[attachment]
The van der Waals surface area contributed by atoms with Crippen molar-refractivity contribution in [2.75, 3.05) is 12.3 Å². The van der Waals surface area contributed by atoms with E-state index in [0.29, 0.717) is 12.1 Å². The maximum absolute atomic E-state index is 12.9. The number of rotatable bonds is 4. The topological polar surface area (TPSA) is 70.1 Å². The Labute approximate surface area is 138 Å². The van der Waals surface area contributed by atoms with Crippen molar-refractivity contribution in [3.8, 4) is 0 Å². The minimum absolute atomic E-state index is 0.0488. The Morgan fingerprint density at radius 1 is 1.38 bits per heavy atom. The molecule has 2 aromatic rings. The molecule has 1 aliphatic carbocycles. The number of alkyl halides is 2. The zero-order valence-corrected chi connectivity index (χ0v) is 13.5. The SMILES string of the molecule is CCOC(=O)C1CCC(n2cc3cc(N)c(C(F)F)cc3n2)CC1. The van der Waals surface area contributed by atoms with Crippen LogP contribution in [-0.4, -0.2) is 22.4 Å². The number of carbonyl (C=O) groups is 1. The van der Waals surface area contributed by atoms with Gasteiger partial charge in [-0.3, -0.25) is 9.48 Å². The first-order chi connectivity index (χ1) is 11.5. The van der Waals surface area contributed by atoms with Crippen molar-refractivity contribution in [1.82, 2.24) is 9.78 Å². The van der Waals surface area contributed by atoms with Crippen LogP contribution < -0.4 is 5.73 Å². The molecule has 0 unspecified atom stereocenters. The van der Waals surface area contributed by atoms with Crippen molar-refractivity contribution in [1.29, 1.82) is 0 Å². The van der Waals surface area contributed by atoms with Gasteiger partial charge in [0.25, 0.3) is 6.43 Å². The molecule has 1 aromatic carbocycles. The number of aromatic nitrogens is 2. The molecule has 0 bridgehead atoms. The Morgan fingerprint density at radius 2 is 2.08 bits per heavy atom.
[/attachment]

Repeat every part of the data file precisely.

The van der Waals surface area contributed by atoms with Crippen molar-refractivity contribution in [2.75, 3.05) is 12.3 Å². The van der Waals surface area contributed by atoms with E-state index in [0.29, 0.717) is 12.1 Å². The maximum absolute atomic E-state index is 12.9. The number of rotatable bonds is 4. The topological polar surface area (TPSA) is 70.1 Å². The Labute approximate surface area is 138 Å². The van der Waals surface area contributed by atoms with Crippen molar-refractivity contribution in [3.8, 4) is 0 Å². The minimum absolute atomic E-state index is 0.0488. The Morgan fingerprint density at radius 1 is 1.38 bits per heavy atom. The molecule has 2 aromatic rings. The molecule has 1 aliphatic carbocycles. The number of alkyl halides is 2. The zero-order valence-corrected chi connectivity index (χ0v) is 13.5. The SMILES string of the molecule is CCOC(=O)C1CCC(n2cc3cc(N)c(C(F)F)cc3n2)CC1. The van der Waals surface area contributed by atoms with Crippen LogP contribution in [-0.4, -0.2) is 22.4 Å². The number of carbonyl (C=O) groups is 1. The van der Waals surface area contributed by atoms with Gasteiger partial charge in [-0.3, -0.25) is 9.48 Å². The first-order chi connectivity index (χ1) is 11.5. The van der Waals surface area contributed by atoms with Crippen molar-refractivity contribution in [1.82, 2.24) is 9.78 Å². The van der Waals surface area contributed by atoms with Crippen LogP contribution < -0.4 is 5.73 Å². The molecule has 0 unspecified atom stereocenters. The van der Waals surface area contributed by atoms with Crippen molar-refractivity contribution in [1.29, 1.82) is 0 Å². The van der Waals surface area contributed by atoms with Gasteiger partial charge in [0.25, 0.3) is 6.43 Å². The molecule has 1 aromatic carbocycles. The number of aromatic nitrogens is 2. The molecule has 0 bridgehead atoms. The Morgan fingerprint density at radius 2 is 2.08 bits per heavy atom.